For Greek-island style: Tahet El Rih, Anfeh
Located in Koura, Anfeh is Lebanon’s version of Santorini! It is famous for the small white and blue houses on the coast and its crystal-clear water.
For ancient history: Tyre, Sour
Tyre is among the world’s 20 oldest cities. A Phoenician city that dates back to 2,750 B.C., Tyre in South Lebanon is where you can find historical and natural wonders. One of its main sites is a hippodrome that is on UNESCO’s list of World Heritage Sites.
For Lebanon’s heritage: Byblos/Jbeil
Byblos, or Jbeil, is the first city of Phoenicia, the ancient civilization from which the Lebanese descend, and is one of the 20 oldest cities in the world.
The city has been continuously inhabited for over 7000 years ever since it has been established in 5,000 B.C. The first inscription in the Phoenician Alphabet was found on the sarcophagus of Ahiram who was the Phoenician king of Byblos!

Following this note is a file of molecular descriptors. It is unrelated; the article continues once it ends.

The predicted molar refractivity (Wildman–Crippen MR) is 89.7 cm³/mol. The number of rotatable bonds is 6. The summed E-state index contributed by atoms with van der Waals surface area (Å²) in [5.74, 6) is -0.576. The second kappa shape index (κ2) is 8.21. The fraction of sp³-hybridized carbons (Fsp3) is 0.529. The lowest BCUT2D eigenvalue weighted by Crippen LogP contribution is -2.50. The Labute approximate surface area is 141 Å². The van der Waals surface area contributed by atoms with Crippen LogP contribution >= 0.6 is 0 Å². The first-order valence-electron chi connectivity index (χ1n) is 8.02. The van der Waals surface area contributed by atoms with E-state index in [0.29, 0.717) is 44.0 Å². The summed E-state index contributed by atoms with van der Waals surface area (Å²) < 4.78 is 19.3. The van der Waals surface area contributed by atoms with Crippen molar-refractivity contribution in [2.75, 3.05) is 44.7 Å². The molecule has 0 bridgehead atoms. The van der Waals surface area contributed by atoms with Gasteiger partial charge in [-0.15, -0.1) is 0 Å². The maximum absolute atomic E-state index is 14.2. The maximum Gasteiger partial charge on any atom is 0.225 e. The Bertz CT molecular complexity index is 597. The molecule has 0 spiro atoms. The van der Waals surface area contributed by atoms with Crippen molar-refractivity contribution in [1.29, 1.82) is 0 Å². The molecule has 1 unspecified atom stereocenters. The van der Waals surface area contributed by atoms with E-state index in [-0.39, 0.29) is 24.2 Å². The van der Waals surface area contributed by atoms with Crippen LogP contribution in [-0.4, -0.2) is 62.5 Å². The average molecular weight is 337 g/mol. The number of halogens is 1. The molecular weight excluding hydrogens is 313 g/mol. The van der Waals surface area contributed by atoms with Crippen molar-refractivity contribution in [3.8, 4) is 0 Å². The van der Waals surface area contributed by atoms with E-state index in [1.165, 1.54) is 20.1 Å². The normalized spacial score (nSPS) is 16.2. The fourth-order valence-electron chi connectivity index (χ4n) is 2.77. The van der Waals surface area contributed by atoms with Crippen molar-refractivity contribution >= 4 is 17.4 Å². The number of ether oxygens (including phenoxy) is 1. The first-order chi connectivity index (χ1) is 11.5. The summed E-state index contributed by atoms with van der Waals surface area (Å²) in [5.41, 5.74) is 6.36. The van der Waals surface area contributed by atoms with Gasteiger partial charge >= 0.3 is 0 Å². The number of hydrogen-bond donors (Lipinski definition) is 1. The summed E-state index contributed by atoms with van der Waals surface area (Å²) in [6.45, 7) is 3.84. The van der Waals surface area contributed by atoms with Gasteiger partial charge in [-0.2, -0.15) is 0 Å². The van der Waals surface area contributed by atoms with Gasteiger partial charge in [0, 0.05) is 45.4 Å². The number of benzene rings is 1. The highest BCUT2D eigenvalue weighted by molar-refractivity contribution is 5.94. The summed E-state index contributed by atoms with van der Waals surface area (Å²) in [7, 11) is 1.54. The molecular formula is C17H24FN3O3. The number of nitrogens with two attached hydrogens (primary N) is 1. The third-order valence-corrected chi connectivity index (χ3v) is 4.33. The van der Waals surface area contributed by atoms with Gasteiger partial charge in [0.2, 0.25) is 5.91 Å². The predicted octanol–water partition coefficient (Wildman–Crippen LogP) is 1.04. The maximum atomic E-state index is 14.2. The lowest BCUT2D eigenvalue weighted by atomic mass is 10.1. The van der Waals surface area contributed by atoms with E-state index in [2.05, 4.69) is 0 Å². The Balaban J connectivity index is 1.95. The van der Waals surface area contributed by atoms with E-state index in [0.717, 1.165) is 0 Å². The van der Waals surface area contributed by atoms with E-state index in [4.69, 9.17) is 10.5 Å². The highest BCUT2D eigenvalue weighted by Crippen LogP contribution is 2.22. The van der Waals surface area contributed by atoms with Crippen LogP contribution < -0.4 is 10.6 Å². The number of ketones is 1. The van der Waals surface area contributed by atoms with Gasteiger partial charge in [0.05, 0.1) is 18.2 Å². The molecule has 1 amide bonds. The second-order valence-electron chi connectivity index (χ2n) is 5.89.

If you’re looking for fun, hit Jbeil’s public beach which is near historic sites, cozy cafés, and seaside restaurants!
For nature: Palm Islands Nature Reserve
Palm Islands are three islands located 5.5 kilometers to the northwest of El Mina, Tripoli. This reserve is home to the endangered loggerhead turtle and 156 species of birds.
It is also rich in historical and archaeological sites, such as the remains of a Crusader church, baths from the 13th century, and an old salt evaporation pond. It is your destination if you are looking for abundant nature and peace by the sea.
For chic beach clubs: Batroun
Batroun is one of the oldest cities in the world. The Phoenicians built a wall in the sea to protect themselves from tidal waves. Batroun’s many beach clubs are recommended to really get into the city’s vibe.
For a city swim: Ramlet al-Baida, Beirut
Backed by modern towers, Ramlet al-Baida is Beirut’s only public beach. It is always crowded, so if you need more calm and privacy, hit the city’s beach resorts!